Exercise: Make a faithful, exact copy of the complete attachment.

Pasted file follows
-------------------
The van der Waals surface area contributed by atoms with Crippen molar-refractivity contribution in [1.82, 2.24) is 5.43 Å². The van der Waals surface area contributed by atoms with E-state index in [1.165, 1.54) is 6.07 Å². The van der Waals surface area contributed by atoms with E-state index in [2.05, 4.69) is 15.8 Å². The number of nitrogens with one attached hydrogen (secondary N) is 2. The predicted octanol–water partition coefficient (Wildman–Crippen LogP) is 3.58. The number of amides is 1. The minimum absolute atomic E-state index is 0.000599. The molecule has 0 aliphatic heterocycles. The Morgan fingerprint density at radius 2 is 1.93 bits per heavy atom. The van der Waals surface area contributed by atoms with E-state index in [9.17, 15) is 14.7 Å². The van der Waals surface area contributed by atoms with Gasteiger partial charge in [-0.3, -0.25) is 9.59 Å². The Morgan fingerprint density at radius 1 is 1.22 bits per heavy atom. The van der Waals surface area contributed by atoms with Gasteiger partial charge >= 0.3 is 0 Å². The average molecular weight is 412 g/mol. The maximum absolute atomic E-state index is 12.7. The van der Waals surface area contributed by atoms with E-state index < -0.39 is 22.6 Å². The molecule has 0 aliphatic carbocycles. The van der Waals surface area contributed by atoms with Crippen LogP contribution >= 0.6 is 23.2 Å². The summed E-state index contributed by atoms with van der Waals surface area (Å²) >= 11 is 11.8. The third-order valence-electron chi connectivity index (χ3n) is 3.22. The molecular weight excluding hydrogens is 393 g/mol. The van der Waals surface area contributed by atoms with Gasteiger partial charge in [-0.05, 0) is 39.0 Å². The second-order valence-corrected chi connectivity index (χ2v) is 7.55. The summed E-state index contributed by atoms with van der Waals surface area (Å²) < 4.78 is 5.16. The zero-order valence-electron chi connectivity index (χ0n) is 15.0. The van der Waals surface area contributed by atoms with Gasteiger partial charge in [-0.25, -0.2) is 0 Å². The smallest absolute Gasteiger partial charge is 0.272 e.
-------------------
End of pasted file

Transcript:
The van der Waals surface area contributed by atoms with Crippen molar-refractivity contribution in [1.82, 2.24) is 5.43 Å². The van der Waals surface area contributed by atoms with E-state index in [1.165, 1.54) is 6.07 Å². The van der Waals surface area contributed by atoms with E-state index in [2.05, 4.69) is 15.8 Å². The number of nitrogens with one attached hydrogen (secondary N) is 2. The predicted octanol–water partition coefficient (Wildman–Crippen LogP) is 3.58. The number of amides is 1. The minimum absolute atomic E-state index is 0.000599. The molecule has 0 aliphatic heterocycles. The Morgan fingerprint density at radius 2 is 1.93 bits per heavy atom. The van der Waals surface area contributed by atoms with E-state index in [9.17, 15) is 14.7 Å². The van der Waals surface area contributed by atoms with Gasteiger partial charge in [-0.3, -0.25) is 9.59 Å². The Morgan fingerprint density at radius 1 is 1.22 bits per heavy atom. The van der Waals surface area contributed by atoms with Gasteiger partial charge >= 0.3 is 0 Å². The average molecular weight is 412 g/mol. The maximum absolute atomic E-state index is 12.7. The van der Waals surface area contributed by atoms with E-state index < -0.39 is 22.6 Å². The molecule has 0 aliphatic carbocycles. The van der Waals surface area contributed by atoms with Crippen LogP contribution >= 0.6 is 23.2 Å². The summed E-state index contributed by atoms with van der Waals surface area (Å²) >= 11 is 11.8. The third-order valence-electron chi connectivity index (χ3n) is 3.22. The molecular weight excluding hydrogens is 393 g/mol. The van der Waals surface area contributed by atoms with Gasteiger partial charge in [-0.05, 0) is 39.0 Å². The second-order valence-corrected chi connectivity index (χ2v) is 7.55. The summed E-state index contributed by atoms with van der Waals surface area (Å²) < 4.78 is 5.16. The zero-order valence-electron chi connectivity index (χ0n) is 15.0. The van der Waals surface area contributed by atoms with Gasteiger partial charge in [-0.25, -0.2) is 0 Å². The smallest absolute Gasteiger partial charge is 0.272 e.